NeTS: Small: Collaborative Research: Unleashing Spectrum Effectively and Willingly: Optimization and Incentives

Project: Research project

Project Details


Overview: The proliferation of wireless devices, e.g. smartphones, laptops, and tablets, and bandwidth-hungry applications has resulted in the severe problem of spectrum scarcity. However, a recent report by FCC reveals that the leading cause of the spectrum scarcity is not the physical spectrum scarcity, but the imbalance of spectrum utilization between licensed users and unlicensed users. To remove the barriers to efficient spectrum utilization, two necessary steps need to be taken: effective spectrum allocation for maximizing the utilization of spectrum shared by licensed spectrum holders, and incentive auctions for encouraging spectrum licensees to share or license their under-utilized spectrum for better utilization. Intellectual Merit: In order to meet the fast growing demand for mobile broadband, the proposed research aims to take full advantage of the underutilized spectrum from the license holders, e.g. TV broadcasters, through two well-coordinated and complementary research thrusts. In the first thrust, spectrum allocation for maximizing spectrum utilization will be studied. To characterize the interference as closely to reality as possible, physical interference model will be adopted. Power control is a widely used approach to reduce unnecessary interference while meeting required performance. Joint optimization of spectrum allocation and power control will also be explored to further improve the spectrum utilization. This thrust will lead to efficient approximation algorithms with guaranteed performance comparing with the optimum. The techniques involved in the algorithm design can also be applied to develop approximation algorithms for other interference related problems in cognitive radio networks. In the second thrust, incentive auctions will be designed for encouraging spectrum licensees to share their spectrum with unlicensed users in exchange for the proceeds from the auction. More specifically, three different scenarios will be investigated. In the first scenario, the spectrum holder is willing to coexist with the unlicensed users under the condition that the cumulative interference caused by them would not interrupt its own transmission. In the second scenario, small network operators are allowed to compete as a group with others for collective buying power in order to increase their chances of winning the spectrum. In the last scenario, the competition among multiple spectrum licensees will be considered. The results from this thrust will provide other researchers references to design incentive auctions for other different scenarios. Broader Impacts: The proposed research will help ensure wireless networks in the US keep pace with the demand for spectrum, so that they can support other activities that increasingly rely on them, including public safety and healthcare. Making everyone in the US connected to the highspeed Internet is essential to maintaining US global leadership in technical innovation and continued economic competitiveness. The designed group-buying based incentive auctions can provide opportunities for small businesses to compete against big brand companies and win the access to desired spectrum that is essential to the success of their business. Those small businesses are the engines of job creation and economic growth for the country. Highly skilled personnel in related areas will be trained in carrying out the proposed research tasks. Special efforts will be made to engage minority students and underrepresented groups. The PI at Arizona State University will involve in the project a female minority graduate student in the project. The PI at Colorado School of Mines will participate in the K-12 Outreach Program at the institution to inspire their interests in science and engineering. The proposed research activities will complement and enrich the growing curriculum on Algorithm Design and Game Theory in Networks at Arizona State University and Colorado School of Mines through course development and special topic seminars.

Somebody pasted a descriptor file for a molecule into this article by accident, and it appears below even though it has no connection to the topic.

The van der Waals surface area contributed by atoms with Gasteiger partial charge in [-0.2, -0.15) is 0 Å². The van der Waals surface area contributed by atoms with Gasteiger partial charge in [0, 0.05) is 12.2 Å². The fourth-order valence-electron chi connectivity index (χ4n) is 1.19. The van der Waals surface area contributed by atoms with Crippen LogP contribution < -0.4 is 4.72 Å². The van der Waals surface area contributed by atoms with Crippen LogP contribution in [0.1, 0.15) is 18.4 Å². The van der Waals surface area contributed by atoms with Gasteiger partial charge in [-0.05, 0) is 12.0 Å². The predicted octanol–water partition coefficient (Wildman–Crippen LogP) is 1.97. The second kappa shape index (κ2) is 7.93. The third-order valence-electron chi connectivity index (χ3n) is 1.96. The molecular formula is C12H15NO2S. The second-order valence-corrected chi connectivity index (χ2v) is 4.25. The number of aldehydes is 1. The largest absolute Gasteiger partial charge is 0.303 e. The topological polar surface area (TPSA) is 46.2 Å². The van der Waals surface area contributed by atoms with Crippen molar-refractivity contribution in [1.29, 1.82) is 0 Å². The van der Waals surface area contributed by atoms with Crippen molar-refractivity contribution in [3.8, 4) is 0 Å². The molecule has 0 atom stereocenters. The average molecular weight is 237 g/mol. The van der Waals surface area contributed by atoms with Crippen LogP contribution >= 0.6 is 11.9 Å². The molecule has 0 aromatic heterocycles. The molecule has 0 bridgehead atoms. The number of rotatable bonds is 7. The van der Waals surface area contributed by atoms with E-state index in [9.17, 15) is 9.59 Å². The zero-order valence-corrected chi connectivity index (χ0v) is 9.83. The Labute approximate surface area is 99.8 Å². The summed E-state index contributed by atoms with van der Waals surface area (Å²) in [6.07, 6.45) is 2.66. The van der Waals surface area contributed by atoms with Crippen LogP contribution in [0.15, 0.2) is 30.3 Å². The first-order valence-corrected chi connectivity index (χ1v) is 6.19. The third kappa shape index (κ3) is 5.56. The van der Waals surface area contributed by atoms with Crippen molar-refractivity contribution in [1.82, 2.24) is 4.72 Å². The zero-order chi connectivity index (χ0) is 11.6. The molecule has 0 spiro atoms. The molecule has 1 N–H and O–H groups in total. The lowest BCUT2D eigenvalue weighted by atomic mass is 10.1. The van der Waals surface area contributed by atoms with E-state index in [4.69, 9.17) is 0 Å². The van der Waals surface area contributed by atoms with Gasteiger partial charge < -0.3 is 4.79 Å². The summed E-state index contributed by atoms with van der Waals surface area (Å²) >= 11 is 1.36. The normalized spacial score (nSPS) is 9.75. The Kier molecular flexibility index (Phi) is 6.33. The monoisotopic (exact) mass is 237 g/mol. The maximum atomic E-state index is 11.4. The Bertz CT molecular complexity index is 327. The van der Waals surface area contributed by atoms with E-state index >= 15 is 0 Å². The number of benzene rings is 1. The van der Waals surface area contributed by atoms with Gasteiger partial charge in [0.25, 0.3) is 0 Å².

Effective start/end date9/1/148/31/18


  • National Science Foundation (NSF): $252,000.00

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